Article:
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Kaspersky launches free Flashback removal tool and website to check for infections

Kaspersky website allows checking a Mac's unique hardware identifier against a database of 700,000 Flashback-infected Macs

Antivirus vendor Kaspersky Lab has launched a free removal tool for the Flashback Mac OS X malware and a website where users can check whether their computers are infected with it.

Flashback is the most widespread malware on the Mac OS X platform to date. Two antivirus companies, Doctor Web and Kaspersky Lab, independently confirmed on Wednesday and Friday, respectively, that well over 600,000 Mac computers have been infected with the latest variant of the Flashback Trojan horse.

Flashback first appeared in September 2011 and was originally distributed as a fake Flash Player installer. However, the number of infections drastically increased in March because the malware started infecting computers through Web-based attacks that exploited an unpatched Java vulnerability.

Antivirus vendor F-Secure was the first to publish instructions on how to check whether a Mac OS X system is infected with the latest Flashback variant and how to manually remove it.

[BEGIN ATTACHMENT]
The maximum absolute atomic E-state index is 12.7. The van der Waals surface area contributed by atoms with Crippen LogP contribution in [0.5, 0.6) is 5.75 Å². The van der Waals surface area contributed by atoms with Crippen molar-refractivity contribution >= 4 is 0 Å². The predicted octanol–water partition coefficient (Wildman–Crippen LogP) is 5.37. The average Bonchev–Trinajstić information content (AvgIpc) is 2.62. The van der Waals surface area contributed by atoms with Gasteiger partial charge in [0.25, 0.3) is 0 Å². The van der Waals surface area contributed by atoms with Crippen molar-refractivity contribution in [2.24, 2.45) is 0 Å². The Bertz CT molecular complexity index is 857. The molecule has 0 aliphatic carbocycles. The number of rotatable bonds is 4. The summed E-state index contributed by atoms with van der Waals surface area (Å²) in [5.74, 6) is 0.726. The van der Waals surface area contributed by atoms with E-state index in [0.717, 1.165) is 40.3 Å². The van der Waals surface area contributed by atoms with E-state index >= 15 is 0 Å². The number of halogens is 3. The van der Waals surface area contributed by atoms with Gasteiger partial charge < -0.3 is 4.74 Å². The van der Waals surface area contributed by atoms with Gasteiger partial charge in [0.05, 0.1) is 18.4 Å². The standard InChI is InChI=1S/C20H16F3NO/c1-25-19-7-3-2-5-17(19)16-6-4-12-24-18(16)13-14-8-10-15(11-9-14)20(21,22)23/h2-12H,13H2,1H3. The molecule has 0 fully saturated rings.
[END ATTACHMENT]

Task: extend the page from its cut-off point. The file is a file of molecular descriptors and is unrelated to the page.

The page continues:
However, F-Secure's instructions required users to type complicated commands in a Mac OS X terminal window and interpret the replies, which made them somewhat unsuitable for non-technical persons used to a graphical user interface.

In order to make it easier for average users to check whether their computers are infected, Kaspersky Lab launched a website on Monday where people can input their systems' unique hardware identifiers (UUIDs) to see if they are among the almost 700,000 Macs known to be infected with Flashback so far.

Kaspersky also released a stand-alone removal tool for the Flashback malware, which Mac owners can download and use for free. However, it's probably a good idea to install a full-featured antivirus program after running this tool in order to prevent future infections.

In addition, Kaspersky's director of global research and analysis, Costin Raiu, made several Mac OS X security recommendations in a blog post on Monday. These included setting up a non-administrator account for everyday use, switching to Google Chrome as primary browser because of its sandboxed Flash Player plug-in and silent automatic updates, disabling the Java and stand-alone Flash Player plug-ins from other browsers, installing all software updates distributed by Apple, upgrading Adobe Reader to version 10, using a separate keychain for passwords that can unlock very sensitive accounts and disabling the IPv6, AirPort or Bluetooth services when they're not needed and enabling full disk encryption.


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